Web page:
“NATO Allies are seeking mutual cost sharing both within and outside of NATO to maximize their defense budgets,” DSCA said in a statement on Wednesday.
The statement said US authorities would consider purchases by a lead nation or international organization on behalf of others on a case by case basis during a two-year test period, with the possibility of making the new program permanent.
The US State Department will have to approve arms transfers outside the designated group, according to the statement.
The announcement came as NATO has increased its activities in Eastern Europe amid alleged Russian involvement in the Ukraine crisis.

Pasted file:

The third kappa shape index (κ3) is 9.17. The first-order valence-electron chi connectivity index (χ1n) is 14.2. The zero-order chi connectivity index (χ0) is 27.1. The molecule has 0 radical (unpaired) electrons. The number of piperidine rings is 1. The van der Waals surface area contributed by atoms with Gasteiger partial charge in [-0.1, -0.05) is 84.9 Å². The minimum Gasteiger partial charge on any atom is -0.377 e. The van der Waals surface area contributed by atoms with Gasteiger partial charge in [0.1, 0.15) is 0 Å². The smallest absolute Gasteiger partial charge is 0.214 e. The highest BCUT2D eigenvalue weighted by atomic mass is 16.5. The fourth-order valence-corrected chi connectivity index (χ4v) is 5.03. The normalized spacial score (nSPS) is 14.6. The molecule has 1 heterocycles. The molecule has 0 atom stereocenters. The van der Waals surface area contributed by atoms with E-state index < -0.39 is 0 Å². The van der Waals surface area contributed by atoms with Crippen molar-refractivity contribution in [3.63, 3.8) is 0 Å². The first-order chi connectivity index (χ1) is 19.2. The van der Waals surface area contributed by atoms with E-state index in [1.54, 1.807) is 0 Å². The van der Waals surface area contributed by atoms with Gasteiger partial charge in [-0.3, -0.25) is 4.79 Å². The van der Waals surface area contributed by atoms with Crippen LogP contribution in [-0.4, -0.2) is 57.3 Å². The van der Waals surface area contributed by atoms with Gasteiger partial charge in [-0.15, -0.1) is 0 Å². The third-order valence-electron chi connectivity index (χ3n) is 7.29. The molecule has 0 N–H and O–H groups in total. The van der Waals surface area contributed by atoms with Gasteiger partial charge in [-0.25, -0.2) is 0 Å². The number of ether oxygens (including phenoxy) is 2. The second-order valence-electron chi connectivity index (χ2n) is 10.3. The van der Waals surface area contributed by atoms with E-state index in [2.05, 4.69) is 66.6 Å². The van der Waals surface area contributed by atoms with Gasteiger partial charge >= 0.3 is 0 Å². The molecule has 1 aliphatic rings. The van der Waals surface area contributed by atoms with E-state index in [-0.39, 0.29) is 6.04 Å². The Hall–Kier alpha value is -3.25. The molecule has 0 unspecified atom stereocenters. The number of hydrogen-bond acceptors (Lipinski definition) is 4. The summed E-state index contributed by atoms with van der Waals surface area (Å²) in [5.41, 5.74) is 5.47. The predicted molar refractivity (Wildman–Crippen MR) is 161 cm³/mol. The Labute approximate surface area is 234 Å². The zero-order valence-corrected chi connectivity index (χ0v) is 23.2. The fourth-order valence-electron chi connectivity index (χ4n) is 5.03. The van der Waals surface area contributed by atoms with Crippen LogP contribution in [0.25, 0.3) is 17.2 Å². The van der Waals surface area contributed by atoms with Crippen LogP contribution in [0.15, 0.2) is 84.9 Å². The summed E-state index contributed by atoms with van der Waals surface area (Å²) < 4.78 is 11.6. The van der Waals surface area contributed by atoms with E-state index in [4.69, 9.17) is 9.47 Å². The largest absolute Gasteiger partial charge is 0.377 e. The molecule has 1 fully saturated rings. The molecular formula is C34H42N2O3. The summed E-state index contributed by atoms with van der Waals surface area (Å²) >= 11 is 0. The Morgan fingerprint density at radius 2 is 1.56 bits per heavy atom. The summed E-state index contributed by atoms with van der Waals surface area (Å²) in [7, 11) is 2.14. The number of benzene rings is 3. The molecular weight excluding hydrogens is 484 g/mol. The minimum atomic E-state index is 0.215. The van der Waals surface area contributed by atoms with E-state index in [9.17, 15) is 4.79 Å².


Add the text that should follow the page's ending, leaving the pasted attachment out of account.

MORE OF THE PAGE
As part of its “Readiness Action Plan,” NATO has increased the number of fighter jets patrolling the skies of the Baltics, sent more ships to European waters, and deployed ground troops to the Alliance’s eastern reaches for training and exercises, according to a statement on NATO’s website.
On Thursday, NATO defense ministers are scheduled to discuss the action plan, including the size of a new rapid deployment force “of several thousand ground troops supported by air, maritime and special forces able to deploy within a few days,” the NATO statement said.
NATO plans to have the force ready by 2016, according to the statement.